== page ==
We've all been there. You've made a mistake at work and really want to shift the blame elsewhere, so you come up with an excuse which sounds brilliant in your heard but considerably less brilliant when you say it out loud. Football players and managers aren't exempt either, as this slideshow proves...
Brolin's flying visit
On his way to catch a Yorkshire-bound flight for the start of Leeds’ pre-season in June 1997, Tomas Brolin’s car hit a bird, breaking his windscreen and leaving him too distraught to go any further.
Pictures of the damage – thought to be the work of an elk – surfaced in the Swedish press, while a fuming George Graham left Brolin out of the official team photo as punishment. “My guardian angels helped me," the playmaker said. "I am very lucky not to have been injured.”
King Kenny’s over-inflated balls
After labouring to a 1-1 draw at Stevenage in the FA Cup third round in 1998, Newcastle manager Kenny Dalglish was forced to explain why Alan Shearer & Co. had failed to beat a non-league side whose on-loan striker Giuliano Grazioli was allegedly recruited for three packets of crisps and a Mars bar.
“The balls were too bouncy” remains a triumphant moment for self-denial. The Scot later insisted he was misquoted, but that didn’t stop Stevenage fans singing “your balls don’t bounce enough” in the replay.
Fergie’s squeaky bum time
Acquitted of driving illegally down the hard shoulder in 1999, Alex Ferguson claimed his actions were an “emergency” because he was suffering from acute diarrhoea.
“When I got on the M602 I started to feel the cramps again,” wailed the Manchester United boss in court (that’s cramps, with an ‘m’). “That was very much the case,” he then replied when asked whether he needed to go to the toilet. In fairness to Fergie, it’s a more passable excuse than ‘invisible’ grey kits.
Casper the overfriendly ghost
If you’re going to lie about cheating on your wife, try and make a better fist of it than Peruvian top-flight pair Carlos Flores and Jose Carranza. The latter, a midfielder for Universitario, claimed he was abducted while his spouse Carmen was seven months pregnant, but he’d actually been with cheerleader Shirley Cherres.
Six years later, CNI midfielder Flores was found tired, emotional, bleeding and naked in the street, claiming he was being chased by a ghost. Nice try, pal.
“The thread of the socks is too rough”
There’s no denying feet are pretty important in football, but Italy’s unhappy players took things a bit too far following an insipid Euro 2004 goalless draw with Denmark in 34-degree heat. “It was like having your feet on boiling sand… nothing like that has ever happened to me before,” wailed Francesco Totti, while Christian Panucci complained: “The thread of the socks is too rough.”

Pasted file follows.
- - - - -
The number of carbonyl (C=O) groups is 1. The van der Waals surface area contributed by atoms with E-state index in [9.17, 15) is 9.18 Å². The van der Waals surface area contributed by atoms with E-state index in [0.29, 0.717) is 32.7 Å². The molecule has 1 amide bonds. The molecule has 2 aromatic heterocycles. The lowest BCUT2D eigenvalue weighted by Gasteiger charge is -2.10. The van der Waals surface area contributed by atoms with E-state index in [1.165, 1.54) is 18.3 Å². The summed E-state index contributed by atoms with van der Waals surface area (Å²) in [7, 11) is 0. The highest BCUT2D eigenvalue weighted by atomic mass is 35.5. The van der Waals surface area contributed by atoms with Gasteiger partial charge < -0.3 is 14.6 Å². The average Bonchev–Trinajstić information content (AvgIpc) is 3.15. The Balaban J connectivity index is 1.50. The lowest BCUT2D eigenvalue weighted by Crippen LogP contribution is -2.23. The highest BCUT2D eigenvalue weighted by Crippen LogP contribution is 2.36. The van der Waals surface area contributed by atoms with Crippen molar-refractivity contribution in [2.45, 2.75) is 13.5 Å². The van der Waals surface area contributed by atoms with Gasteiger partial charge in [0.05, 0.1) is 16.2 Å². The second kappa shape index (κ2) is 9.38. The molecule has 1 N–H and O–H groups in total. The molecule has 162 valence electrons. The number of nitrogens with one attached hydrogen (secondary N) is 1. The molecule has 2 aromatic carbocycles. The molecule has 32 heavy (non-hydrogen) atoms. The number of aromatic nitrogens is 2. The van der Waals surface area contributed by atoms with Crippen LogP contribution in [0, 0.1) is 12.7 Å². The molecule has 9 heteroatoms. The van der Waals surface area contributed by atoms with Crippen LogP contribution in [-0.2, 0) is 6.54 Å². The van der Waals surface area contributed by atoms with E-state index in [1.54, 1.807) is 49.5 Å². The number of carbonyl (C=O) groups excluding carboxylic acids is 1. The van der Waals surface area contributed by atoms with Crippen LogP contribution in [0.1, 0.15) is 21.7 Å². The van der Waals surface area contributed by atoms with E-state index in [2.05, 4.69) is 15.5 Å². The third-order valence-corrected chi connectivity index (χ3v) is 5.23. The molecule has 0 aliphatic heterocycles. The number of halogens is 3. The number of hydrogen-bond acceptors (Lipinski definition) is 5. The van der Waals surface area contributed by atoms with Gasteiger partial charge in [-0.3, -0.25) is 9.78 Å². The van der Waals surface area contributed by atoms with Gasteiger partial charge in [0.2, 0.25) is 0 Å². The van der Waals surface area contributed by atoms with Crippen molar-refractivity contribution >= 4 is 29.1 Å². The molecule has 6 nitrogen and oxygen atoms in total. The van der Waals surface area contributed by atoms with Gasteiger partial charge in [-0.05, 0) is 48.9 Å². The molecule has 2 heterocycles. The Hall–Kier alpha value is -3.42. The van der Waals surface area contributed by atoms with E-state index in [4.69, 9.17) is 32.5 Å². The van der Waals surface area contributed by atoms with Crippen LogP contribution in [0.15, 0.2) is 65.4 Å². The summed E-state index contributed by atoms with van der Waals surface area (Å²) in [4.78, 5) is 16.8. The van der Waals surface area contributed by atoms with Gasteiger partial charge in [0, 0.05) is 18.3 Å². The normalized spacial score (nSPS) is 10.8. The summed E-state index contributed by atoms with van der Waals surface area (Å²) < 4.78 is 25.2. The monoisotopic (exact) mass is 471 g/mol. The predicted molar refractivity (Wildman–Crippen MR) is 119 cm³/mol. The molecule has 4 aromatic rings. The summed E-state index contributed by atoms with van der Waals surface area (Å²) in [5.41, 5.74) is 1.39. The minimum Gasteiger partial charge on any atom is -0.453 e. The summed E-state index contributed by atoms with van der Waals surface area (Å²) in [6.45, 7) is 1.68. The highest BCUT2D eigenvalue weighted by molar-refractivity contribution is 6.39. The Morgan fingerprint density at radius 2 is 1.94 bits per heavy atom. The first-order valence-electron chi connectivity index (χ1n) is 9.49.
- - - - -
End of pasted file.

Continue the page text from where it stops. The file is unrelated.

Trust Alessandro Nesta to be sensible: “They’re going to take us for being ridiculous,” he said. “Totti is so good he could play barefoot.”
"You wouldn’t tackle a man in glasses..."
Scoring the winner in the 1970 Intercontinental Cup Final was bespectacled Feyenoord defender Joop van Daele’s (back row, second from left) finest moment, but it came at a cost: Estudiantes’ Oscar Malbernat stamped Van Daele’s glasses to bits.
Malbernat’s excuse for this show of petulance? “You shouldn’t play football in glasses – not in South America.” We weren’t aware vision problems were automatically rectified on the other side of the Atlantic.
Driving Villa mad
As if Aston Villa being thrashed 6-0 by Liverpool in February 2016 wasn't bad enough, defender Joleon Lescott managed to make it worse by tweeting a picture of a flash Mercedes after being criticised by fans on social media after the game.
After apologising to Villa fans for the team's latest dire performance, Lescott added an apology for his ill-advised motor posting. "I would like to add that the tweet sent out from my account involving a picture of a car was totally accidental it happened whilst I was driving and my phone was in my pocket."
Rupert’s Lowe blow
When you’re the chairman of a football club, hiring and firing employees is your responsibility, right? Not if you’re former Southampton chief Rupert Lowe, who blamed “a constant stream of negative and unfair media coverage” for his own decision to sack manager Paul Sturrock two games into the 2004-05 season.
“Those people responsible for perpetrating this unsatisfactory situation, often in return for financial reward, should take a long hard look at themselves,” harrumphed Lowe.
Too famous to be banned
In February 2015, Robbie Savage was clocked doing 99mph in his Bentley driving home from an Alan Shearer charity bash.
Savage claimed he just wanted to get home to see his two sons, but the former Leicester midfielder managed to avoid a ban by scarpering with six points and a £600 fine after his lawyer claimed he was "regularly accosted in public" so couldn't use alternative transport. Lucky boy, Sav.
Shh! Genius at work
The closest Sutton has got to a commotion, apart from the odd episode of The Bill, was that famous 1989 FA Cup victory over top-flight Coventry, which remains one of the greatest upsets in the history of English football’s most storied competition.
The fans made a racket that day – yet when Sutton United striker Adrian Bradnam missed a sitter in a different match, he blamed the fans for being too noisy. Perhaps he was just angling for a move to Arsenal…
Vashchuk goes hopping mad
There was only one logical explanation for Ukraine’s 4-0 loss to Spain at the 2006 World Cup in Germany. “Because of the frogs’ croaking,” whined defender Vladislav Vashchuk after a restless night at the Seminaris Seehotel in Potsdam. “We hardly got a wink of sleep. We all agreed that we would take some sticks and go and hunt them.”
“There are also birds near our lake,” blasted a hotel spokeswoman, returning sarcastic fire in the wildlife milieu. “In the morning they wake up and start cheeping. Should we go and catch all the birds?”